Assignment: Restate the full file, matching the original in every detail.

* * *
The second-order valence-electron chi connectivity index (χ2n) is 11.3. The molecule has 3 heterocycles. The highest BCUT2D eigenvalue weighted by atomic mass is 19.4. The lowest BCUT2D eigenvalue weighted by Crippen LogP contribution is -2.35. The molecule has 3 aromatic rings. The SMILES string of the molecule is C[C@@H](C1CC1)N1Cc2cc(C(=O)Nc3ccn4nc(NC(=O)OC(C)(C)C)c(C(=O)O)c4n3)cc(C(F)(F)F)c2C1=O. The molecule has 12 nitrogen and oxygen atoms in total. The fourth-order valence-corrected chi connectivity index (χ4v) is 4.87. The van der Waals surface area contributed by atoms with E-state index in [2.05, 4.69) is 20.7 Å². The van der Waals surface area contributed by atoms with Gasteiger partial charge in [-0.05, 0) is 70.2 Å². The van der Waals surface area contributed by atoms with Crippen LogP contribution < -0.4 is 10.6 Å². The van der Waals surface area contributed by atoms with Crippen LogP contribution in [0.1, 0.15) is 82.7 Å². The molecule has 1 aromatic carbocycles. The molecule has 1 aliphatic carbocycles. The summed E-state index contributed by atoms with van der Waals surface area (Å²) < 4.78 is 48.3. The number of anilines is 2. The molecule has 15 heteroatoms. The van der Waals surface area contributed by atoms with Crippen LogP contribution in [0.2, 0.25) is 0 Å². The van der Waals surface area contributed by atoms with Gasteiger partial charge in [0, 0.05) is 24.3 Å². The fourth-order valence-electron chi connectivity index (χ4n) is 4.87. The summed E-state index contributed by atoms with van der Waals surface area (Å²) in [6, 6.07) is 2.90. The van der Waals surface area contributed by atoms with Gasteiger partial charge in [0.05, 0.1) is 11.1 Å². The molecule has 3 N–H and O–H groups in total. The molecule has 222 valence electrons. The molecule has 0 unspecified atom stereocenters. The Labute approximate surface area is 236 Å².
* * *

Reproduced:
The second-order valence-electron chi connectivity index (χ2n) is 11.3. The molecule has 3 heterocycles. The highest BCUT2D eigenvalue weighted by atomic mass is 19.4. The lowest BCUT2D eigenvalue weighted by Crippen LogP contribution is -2.35. The molecule has 3 aromatic rings. The SMILES string of the molecule is C[C@@H](C1CC1)N1Cc2cc(C(=O)Nc3ccn4nc(NC(=O)OC(C)(C)C)c(C(=O)O)c4n3)cc(C(F)(F)F)c2C1=O. The molecule has 12 nitrogen and oxygen atoms in total. The fourth-order valence-corrected chi connectivity index (χ4v) is 4.87. The van der Waals surface area contributed by atoms with E-state index in [2.05, 4.69) is 20.7 Å². The van der Waals surface area contributed by atoms with Gasteiger partial charge in [-0.05, 0) is 70.2 Å². The van der Waals surface area contributed by atoms with Crippen LogP contribution < -0.4 is 10.6 Å². The van der Waals surface area contributed by atoms with Crippen LogP contribution in [0.1, 0.15) is 82.7 Å². The molecule has 1 aromatic carbocycles. The molecule has 1 aliphatic carbocycles. The summed E-state index contributed by atoms with van der Waals surface area (Å²) < 4.78 is 48.3. The number of anilines is 2. The molecule has 15 heteroatoms. The van der Waals surface area contributed by atoms with Crippen LogP contribution in [0.2, 0.25) is 0 Å². The van der Waals surface area contributed by atoms with Gasteiger partial charge in [0, 0.05) is 24.3 Å². The fourth-order valence-electron chi connectivity index (χ4n) is 4.87. The summed E-state index contributed by atoms with van der Waals surface area (Å²) in [6, 6.07) is 2.90. The van der Waals surface area contributed by atoms with Gasteiger partial charge in [0.05, 0.1) is 11.1 Å². The molecule has 3 N–H and O–H groups in total. The molecule has 222 valence electrons. The molecule has 0 unspecified atom stereocenters. The Labute approximate surface area is 236 Å².